Or we may say that the human mind is feeble and let the collections compete, by reducing a family of graphs. Take lambda calculus and some tests and let the possible collections compete. Take emergent algebras and some tests and do the same. Or even look for collections more fit for certain chosen tests from lambda calculus or others.
Who will win?
You can play with some examples of lambda terms (SKK, Y combinator, Omega combinator, Ackermann(2,2), some duplications of terms, lists, Church numbers multiplications). It is important to try several times, because the reduction algorithm uses randomness in an essential way! This justifies the “reload” button, the “start” which does the reduction for you (randomly), the “step” which choses a random reduction step and shows it to you. Or you may even use the mouse to reduce the graphs.
It may look kind of alike the other chemlambda reductions, but a bit different too, because the nodes are only apparently the usual ones (lambdas, applications, fanins and fanouts), in reality they are dilations, or homotheties, if you like, in a linear space.
I mean literary, that’s what they are.
That is why the name: anharmonic lambda calculus. I show you lambda terms because you are interested into those, but as well I could show you emergent (actually em-convex) reductions which have apparently nothing to do with lambda calculus.
But they are the same.
Here is my usual example Ackermann(2,2), you’ll notice that there are more colors than precedently:
The reason is that what you look at is called “kali24”, which for the moment uses 7 trivalent nodes, out of 24 possible from projective space considerations.
I will fiddle with it, probably I’ll make a full 24 nodes versions (of which lambda calculus alone would use only a part), there is still work to do, but I write all the time about the connections with geometry and what you look at does something very weird, with geometry.
Details will come. Relevant links:
One more thing: when all fiddling will end, the next goal would be to go to the first interesting noncommutative example, the Heisenberg group. Its geometry, as a noncommutative linear space (in the sense of emergent algebras, because in the usual sense it is not a linear space), is different but worthy of investigation. The same treatment can be applied to it and it would be interesting to see what kind of lambda calculus is implied, in particular. As this approach is a machine of producing calculi, I have no preference towards the outcome, what can it be? Probably not quite a known variant of lambda, quantum or noncommutative, because the generalization does not come from a traditional treatment [update: which generalizes from a too particular example].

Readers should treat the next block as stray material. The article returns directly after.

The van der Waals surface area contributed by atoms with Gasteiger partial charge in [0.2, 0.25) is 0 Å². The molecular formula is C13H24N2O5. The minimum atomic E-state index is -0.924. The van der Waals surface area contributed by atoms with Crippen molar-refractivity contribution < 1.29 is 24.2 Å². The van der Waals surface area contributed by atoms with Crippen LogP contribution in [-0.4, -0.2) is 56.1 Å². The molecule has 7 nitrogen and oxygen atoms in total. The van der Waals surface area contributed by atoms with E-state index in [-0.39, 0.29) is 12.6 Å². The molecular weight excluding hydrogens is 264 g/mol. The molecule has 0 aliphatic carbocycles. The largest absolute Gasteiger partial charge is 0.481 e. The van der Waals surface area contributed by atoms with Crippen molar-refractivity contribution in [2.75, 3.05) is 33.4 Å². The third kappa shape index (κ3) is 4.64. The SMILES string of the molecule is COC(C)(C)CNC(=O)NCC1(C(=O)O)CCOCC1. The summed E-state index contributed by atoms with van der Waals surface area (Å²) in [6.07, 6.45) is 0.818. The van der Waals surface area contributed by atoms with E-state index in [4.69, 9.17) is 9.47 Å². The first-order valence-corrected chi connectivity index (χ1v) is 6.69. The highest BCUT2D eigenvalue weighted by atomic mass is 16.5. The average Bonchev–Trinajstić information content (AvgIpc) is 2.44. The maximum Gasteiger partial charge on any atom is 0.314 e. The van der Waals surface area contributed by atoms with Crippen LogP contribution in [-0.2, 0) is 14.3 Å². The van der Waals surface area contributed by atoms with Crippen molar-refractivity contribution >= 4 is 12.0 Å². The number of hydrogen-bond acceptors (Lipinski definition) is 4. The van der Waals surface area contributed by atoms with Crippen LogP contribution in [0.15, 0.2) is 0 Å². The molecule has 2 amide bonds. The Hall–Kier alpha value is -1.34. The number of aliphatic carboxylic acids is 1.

“hapax” means “only once” in ancient Greek. You may have seen it in the form hapax legomenon, quote: ” a word that occurs only once within a context, either in the written record of an entire language, in the works of an author, or in a single text”.
After a bit of research I found the correct, I hope, form that I use for this project:
It reads “hapax cheon” and it means, again in ancient Greek, “poured only once”.
Why this? Because, according to this wiki link, “the Greek word χυμεία khumeia originally meant “pouring together””.
The motivation of the project hapax comes from the realization that we only explored a tiny drop in the sea of possibilities. As an example, just look at lambda calculus, one of the two pillars of computation. Historically there are many reasons to consider lambda calculus something made in heaven, or a platonic ideal.
But there are 14400 = 5! X 5! alternatives to the iconic beta rewrite only. Is the original beta special or not?
By analogy with the world of CA, about a third of cellular automata are Turing universal. My gues is that a significant fraction of the alternatives to the beta rewrite are as useful as the original beta.
When we look at lambda calculus from this point of view, we discover that all the possible alternatives, not only of beta, but of the whore graph rewriting formalism, say in the form of chemlambda, all these alternative count a huge number, liek 10^30 in the most conservative estimates.
Same for interaction combinators. Same for knot theory. Same for differential calculus (here I use em).
I started to collect small graph rewrite systems which can be described with the same formalism.
The formalism is based on a formulation which uses exclusively permutations (for the “chemistry” and Hamiltonian mechanics side) and a principle of dissipation which accounts for the probabilistic side.
The goal of the project hapax is to build custom worlds (physics and chemistry)
“poured only once”
which can be used to do universal computation in a truly private way. Because once the rules of computation are private, this leads to the fact that the who;le process of computation becomes incomprehensible.
Or is it so? Maybe yes, maybe not. How can we know, without trying?
That is why I starded to make the hapax stuff.
For the moment is not much, only demos like this one, but the rest will pass from paper to programs, then we’ll play.